In some examples, module 10 may perform a selection operation that selects a second item 144 related to the first item based on one or more relationship criteria. A relationship criterion may be any association between a first item and a second item. Relationship criteria may be stored in database 14 or remote database 100 as shown in FIG. 4. In some examples, relationship criteria may include pre-defined associations generated by a user of computing device 2, other person, or other computing device. In other examples, relationship criteria may be dynamically generated by module 10 using one or more algorithms, e.g., learning algorithms based on reinforcement learning or transduction, in response to data received by computing device 2 from a remote server, or data or use patterns of a user.

In any case, module 10, responsive to selecting the second item, may determine a search operation as described in FIGS. 1-4 to select physical location data of the second item. Application 10 may cause presence-sensitive screen 4 to display the physical location data of the second physical item. For example, module 10 may determine the first item is a brand-name food item may further determine that the second item is an alternative item, such as a corresponding generic food item. Module 10 may thus, output item indicator 120 to indicate a physical location of the brand-name food item, and may further output item indicator 122 to indicate a physical location of the generic food item.

In some examples, application 10 may select a group of items that are related to the first item 146 rather than a single item. In such examples, application 10 may cause presence-sensitive screen 4 to display the group of related items as selectable items to the user. For example, a user may initially cause application 10 to perform a search for aspirin. In response module 10 may provide a group of choices for other analgesics, bandages, cold medicines, juice beverages, thermometers that may each be related to aspirin, e.g., as products related to illness.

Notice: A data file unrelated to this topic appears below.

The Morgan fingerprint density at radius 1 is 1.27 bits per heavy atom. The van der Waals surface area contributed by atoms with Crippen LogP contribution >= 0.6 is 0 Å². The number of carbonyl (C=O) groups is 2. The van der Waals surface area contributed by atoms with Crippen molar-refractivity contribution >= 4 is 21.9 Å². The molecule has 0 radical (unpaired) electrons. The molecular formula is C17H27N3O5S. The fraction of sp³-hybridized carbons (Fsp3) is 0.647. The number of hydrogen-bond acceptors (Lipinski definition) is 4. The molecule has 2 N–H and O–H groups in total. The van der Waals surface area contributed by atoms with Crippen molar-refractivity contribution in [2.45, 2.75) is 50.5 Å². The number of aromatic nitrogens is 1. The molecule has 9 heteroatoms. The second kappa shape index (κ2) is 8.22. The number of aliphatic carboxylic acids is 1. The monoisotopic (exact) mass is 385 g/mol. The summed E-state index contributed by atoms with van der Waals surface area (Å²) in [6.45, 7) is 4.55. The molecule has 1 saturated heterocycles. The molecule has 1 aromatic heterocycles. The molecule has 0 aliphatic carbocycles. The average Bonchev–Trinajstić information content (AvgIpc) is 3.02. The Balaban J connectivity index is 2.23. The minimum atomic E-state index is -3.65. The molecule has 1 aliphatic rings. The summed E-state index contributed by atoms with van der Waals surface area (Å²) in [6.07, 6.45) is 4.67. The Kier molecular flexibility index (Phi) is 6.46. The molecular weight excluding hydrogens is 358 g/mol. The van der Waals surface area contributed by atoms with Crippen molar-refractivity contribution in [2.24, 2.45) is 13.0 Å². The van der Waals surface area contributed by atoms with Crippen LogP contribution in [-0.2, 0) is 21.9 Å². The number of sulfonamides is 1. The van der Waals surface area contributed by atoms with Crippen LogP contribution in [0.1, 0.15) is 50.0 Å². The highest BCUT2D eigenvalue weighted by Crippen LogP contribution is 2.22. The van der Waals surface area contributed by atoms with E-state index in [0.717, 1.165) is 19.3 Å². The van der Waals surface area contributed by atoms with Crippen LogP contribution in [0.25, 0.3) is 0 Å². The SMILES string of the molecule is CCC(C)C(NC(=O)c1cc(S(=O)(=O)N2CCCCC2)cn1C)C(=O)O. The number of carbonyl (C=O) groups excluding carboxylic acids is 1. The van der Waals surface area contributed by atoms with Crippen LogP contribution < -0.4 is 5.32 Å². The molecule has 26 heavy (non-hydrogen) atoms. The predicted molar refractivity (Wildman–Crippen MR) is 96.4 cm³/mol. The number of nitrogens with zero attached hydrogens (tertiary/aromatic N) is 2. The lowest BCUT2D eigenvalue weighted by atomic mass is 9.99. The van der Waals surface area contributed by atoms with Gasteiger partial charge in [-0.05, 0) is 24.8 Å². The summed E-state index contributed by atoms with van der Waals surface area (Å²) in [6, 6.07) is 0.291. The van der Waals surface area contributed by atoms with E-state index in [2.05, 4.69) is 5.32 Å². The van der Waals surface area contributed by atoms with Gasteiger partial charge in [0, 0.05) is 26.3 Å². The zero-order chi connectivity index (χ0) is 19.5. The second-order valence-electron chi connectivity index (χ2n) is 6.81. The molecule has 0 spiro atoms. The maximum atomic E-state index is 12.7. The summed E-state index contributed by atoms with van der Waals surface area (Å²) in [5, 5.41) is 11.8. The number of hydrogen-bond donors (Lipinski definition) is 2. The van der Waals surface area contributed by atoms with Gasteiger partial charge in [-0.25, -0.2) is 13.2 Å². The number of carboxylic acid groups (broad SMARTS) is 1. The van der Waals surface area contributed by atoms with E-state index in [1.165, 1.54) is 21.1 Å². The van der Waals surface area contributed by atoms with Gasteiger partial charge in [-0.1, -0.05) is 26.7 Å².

In some examples, application 10 may include contextual relationships between an item descriptor and one or more candidate items stored in database 14. For instance, a contextual relationship may be an association between a product, e.g., aspirin, and a problem or theme, e.g., pain or illness. In the example of aspirin, a customer may search for aspirin because he/she is ill. Contextual relationships defined in database 14 may associate aspirin with illness, and illness may further be associated with candidate items such as bandages or cold medicines. The contextual relationships may be stored in database 14. Thus, a user may enter text that specifies a problem/theme or alternatively an item descriptor and application 10 may select one or more items that have contextual relationships to the input provided by the user. Application 10 may select physical location data for each of the one or more items that have context relationships to the input provided by the user.

The user may provide user input to select one or more of the items in the group of related items. Using the user input, application 10 may select physical location data and/or items indicators associated with each of the selected items that presence-sensitive screen 4 may display to the user. In this way, module 10 may display one or more item indicators according to at least one relationship criteria.